Sepulveda a path to MB’s past, and highway to the MB’s future
by Jan Dennis
Manhattan Beach has always prided itself on its independence, from the very beginning in 1912, when the town residents wanted their independence from the City of Los Angeles. The number of inhabitants residing within the town boundaries was 600. The election for incorporation took place on November 25, 1912. Of the 127 votes cast, 95 were for incorporation and 32 against.
Today, there is another issue that will show the community’s independence. Should the City Council change Sepulveda Boulevard to Pacific Coast Highway? At August 7 at the Manhattan Beach City Council meeting, council members will be under pressure from El Segundo and perhaps even from here in town, who want to change the present name. However, the name Sepulveda, as well as the Sepulveda corridor, has a great deal of significance in the history of not only Manhattan Beach and its residents, but the history of the South Bay.
Sepulveda refers to Francisco Xavier Sepulveda, who in 1781 at the age of six, in the company of his father, a Spanish colonial soldier, took part in the establishment of the Los Angeles Pueblo. The highway, once a dusty trail began as the northern boundary of the Rancho de Los Palos Verdes and proceed north across the San Fernando Valley floor to the town of Sepulveda, later to be renamed Mission Hills. As the trail developed, it became extremely important to the South Bay as well as Los Angeles County. Yes, it is true parts of Sepulveda Boulevard in various towns has been changed to Pacific Coast Highway for one reason or another. But in Manhattan Beach, there is no reason for such a change. A change will bring added expenses to the hundreds of businesses along the Sepulveda corridor, as well as to the property owners and the city of Manhattan Beach.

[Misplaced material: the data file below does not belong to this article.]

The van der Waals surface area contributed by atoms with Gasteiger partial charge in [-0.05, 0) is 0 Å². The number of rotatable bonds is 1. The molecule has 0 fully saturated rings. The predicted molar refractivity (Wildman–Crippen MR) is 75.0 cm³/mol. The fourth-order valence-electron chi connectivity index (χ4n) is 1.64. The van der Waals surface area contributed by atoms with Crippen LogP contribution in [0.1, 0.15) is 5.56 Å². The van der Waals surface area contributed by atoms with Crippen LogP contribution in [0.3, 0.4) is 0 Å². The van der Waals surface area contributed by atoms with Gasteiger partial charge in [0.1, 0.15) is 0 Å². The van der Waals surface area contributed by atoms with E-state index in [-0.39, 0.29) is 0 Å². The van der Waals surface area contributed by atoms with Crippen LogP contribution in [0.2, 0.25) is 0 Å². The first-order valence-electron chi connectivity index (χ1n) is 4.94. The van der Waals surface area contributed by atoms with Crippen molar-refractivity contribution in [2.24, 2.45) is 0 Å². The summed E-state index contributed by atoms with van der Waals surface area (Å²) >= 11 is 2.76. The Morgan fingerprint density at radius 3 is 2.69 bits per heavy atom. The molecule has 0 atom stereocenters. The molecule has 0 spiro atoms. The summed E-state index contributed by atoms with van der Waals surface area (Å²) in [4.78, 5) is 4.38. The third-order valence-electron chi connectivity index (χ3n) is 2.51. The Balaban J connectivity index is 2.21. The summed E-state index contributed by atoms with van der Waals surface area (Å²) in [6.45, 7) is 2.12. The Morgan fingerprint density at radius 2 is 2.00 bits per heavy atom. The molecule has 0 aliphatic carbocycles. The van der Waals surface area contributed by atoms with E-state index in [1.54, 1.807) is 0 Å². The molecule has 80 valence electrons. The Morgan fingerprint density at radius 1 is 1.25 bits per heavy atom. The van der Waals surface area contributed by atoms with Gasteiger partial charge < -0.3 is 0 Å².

Please express your feelings to your City Councilmembers in regards to your community’s history and the business-owners along the Sepulveda Boulevard corridor. Our City’s history is slowly being lost. Let’s preserve what we can for future generation on August 7 at the City Council at 6 p.m.
Those who made history yesterday and those who keep history alive today help bring a link to the past to future generations.